The effect would probably not be particularly noticeable in the first few months. At first price rises would be confined to imported goods – food and clothes being the most obvious – but inflation has a tendency to spread and to gain its own momentum.

Some economists may even welcome a small dose of inflation as a good thing, because it stimulates economic activity and prevents a slowdown in the economy turning into a slump or a Japanese-style long-term stagnation.

Interest rates might rise

The trouble with inflation is that the Bank of England has a legal obligation to keep it as close to 2 per cent a year as possible. If a fall in the pound threatens to push prices up faster than this, the Bank will raise interest rates.

This acts against inflation in three ways. First, it makes the pound more attractive, because deposits in pounds will earn higher interest. Second, it reduces demand by putting up the cost of borrowing, and especially by taking larger mortgage payments out of the economy. Third, it makes it more expensive for businesses to borrow to expand output.

Mark Carney, the Governor of the Bank of England, and his Monetary Policy Committee may face a dilemma. A few months after a Brexit vote, inflation may be rising and the economy may already be entering a recession. So, if interest rates do rise, they may not go up by much.

Did somebody say recession?

Mr Carney, the Treasury and a range of international economists have warned about this. Many Leave voters appear not to believe them, or to think that they are exaggerating small, long-term effects. But there is no doubt that a vote to Leave would act as a shock to the economy.

This is because it would change expectations about the economy’s future performance. Even though Britain would not actually be leaving the EU for at least two years, companies and investors would start to move money out of Britain, or scale back plans for expansion, because they would be less confident about what would happen after 2018.

This change in expectations and confidence could have quite a sharp effect on the economy, affecting investment decisions and jobs straight away – indeed there is evidence that the uncertainty about the referendum has already had an effect. That effect would be worse and would be irreversible if the result is a Leave vote.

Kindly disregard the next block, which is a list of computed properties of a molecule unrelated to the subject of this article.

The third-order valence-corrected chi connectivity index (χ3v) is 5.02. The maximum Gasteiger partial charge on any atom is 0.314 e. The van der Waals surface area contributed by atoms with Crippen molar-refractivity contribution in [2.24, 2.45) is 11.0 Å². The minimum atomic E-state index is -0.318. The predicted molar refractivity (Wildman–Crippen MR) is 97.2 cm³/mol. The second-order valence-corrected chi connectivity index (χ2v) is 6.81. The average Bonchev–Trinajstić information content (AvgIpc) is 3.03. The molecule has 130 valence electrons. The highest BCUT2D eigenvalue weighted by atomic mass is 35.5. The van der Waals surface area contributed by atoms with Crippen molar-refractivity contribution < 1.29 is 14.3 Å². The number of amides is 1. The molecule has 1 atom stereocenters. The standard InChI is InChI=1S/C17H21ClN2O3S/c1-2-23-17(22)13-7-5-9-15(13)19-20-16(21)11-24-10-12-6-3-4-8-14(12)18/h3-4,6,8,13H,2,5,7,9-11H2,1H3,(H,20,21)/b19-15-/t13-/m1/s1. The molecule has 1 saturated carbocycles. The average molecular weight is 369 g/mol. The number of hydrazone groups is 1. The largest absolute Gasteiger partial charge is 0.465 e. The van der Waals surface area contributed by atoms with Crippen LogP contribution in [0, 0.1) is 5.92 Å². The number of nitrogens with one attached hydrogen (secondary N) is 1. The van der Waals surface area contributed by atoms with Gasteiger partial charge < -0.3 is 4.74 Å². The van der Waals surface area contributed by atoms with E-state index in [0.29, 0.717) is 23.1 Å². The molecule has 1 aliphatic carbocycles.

And we wouldn’t even get our money back

All this would be happening while the Prime Minister, whoever he or she is, was negotiating the terms of our future access to the EU single market. In the meantime, our trade with the EU would be unaffected, except that companies elsewhere in the EU may be less interested in buying from us or selling to us, expecting tariff barriers to go up in two years’ time.

Whoever the Chancellor is, he or she may have to bring in a new Budget. George Osborne’s forecasts would be shot to pieces by the stalling of the economy, but it would probably be unwise to increase taxes or to cut spending in response.

And all that extra money that the Leave campaign claims would flow into the NHS and cheaper energy bills would not be available for some time. We would have to continue making our net contribution to EU funds – it’s about half what the Leave campaign says, but it is still half of one per cent of our national income – until the deal is done and we cease to be EU members.

Tomorrow Andrew Grice looks at what might happen in the year or two after Britain actually ceases to be a member of the EU, and on Wednesday John Rentoul tries to assess the long-term impact of Brexit